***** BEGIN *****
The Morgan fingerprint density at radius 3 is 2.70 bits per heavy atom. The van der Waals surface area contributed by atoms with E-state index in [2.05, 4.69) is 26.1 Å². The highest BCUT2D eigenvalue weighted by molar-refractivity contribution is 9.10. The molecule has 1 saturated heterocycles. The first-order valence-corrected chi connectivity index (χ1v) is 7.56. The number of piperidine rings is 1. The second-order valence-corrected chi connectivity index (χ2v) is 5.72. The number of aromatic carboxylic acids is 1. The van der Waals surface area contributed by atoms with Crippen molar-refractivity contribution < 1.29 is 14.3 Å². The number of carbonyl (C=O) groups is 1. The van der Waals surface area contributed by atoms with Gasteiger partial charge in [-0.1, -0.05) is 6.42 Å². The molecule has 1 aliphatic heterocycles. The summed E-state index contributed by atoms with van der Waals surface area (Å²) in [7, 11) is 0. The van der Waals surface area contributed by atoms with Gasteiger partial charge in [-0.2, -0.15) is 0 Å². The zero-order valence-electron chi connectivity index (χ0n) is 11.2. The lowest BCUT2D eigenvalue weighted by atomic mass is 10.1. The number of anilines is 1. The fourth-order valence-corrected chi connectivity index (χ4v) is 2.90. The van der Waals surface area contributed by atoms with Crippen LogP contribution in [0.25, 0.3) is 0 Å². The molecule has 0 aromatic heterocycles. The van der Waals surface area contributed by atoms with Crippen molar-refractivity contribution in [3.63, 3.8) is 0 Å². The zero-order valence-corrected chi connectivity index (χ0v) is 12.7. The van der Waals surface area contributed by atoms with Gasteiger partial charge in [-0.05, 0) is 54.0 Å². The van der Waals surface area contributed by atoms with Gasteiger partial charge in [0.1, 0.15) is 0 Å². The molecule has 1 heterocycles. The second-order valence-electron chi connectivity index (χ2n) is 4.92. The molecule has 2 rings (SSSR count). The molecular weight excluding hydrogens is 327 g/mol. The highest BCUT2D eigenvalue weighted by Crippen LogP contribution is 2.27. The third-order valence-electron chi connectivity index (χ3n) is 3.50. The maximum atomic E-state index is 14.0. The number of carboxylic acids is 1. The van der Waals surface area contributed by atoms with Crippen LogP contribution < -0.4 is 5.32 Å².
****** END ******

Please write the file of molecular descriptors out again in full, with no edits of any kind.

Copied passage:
The Morgan fingerprint density at radius 3 is 2.70 bits per heavy atom. The van der Waals surface area contributed by atoms with E-state index in [2.05, 4.69) is 26.1 Å². The highest BCUT2D eigenvalue weighted by molar-refractivity contribution is 9.10. The molecule has 1 saturated heterocycles. The first-order valence-corrected chi connectivity index (χ1v) is 7.56. The number of piperidine rings is 1. The second-order valence-corrected chi connectivity index (χ2v) is 5.72. The number of aromatic carboxylic acids is 1. The van der Waals surface area contributed by atoms with Crippen molar-refractivity contribution < 1.29 is 14.3 Å². The number of carbonyl (C=O) groups is 1. The van der Waals surface area contributed by atoms with Gasteiger partial charge in [-0.1, -0.05) is 6.42 Å². The molecule has 1 aliphatic heterocycles. The summed E-state index contributed by atoms with van der Waals surface area (Å²) in [7, 11) is 0. The van der Waals surface area contributed by atoms with Gasteiger partial charge in [-0.2, -0.15) is 0 Å². The zero-order valence-electron chi connectivity index (χ0n) is 11.2. The lowest BCUT2D eigenvalue weighted by atomic mass is 10.1. The number of anilines is 1. The fourth-order valence-corrected chi connectivity index (χ4v) is 2.90. The van der Waals surface area contributed by atoms with Crippen LogP contribution in [0.25, 0.3) is 0 Å². The molecule has 0 aromatic heterocycles. The van der Waals surface area contributed by atoms with Crippen molar-refractivity contribution in [3.63, 3.8) is 0 Å². The zero-order valence-corrected chi connectivity index (χ0v) is 12.7. The van der Waals surface area contributed by atoms with Gasteiger partial charge in [-0.05, 0) is 54.0 Å². The van der Waals surface area contributed by atoms with Gasteiger partial charge in [0.1, 0.15) is 0 Å². The molecule has 1 heterocycles. The second-order valence-electron chi connectivity index (χ2n) is 4.92. The molecule has 2 rings (SSSR count). The molecular weight excluding hydrogens is 327 g/mol. The highest BCUT2D eigenvalue weighted by Crippen LogP contribution is 2.27. The third-order valence-electron chi connectivity index (χ3n) is 3.50. The maximum atomic E-state index is 14.0. The number of carboxylic acids is 1. The van der Waals surface area contributed by atoms with Crippen LogP contribution < -0.4 is 5.32 Å².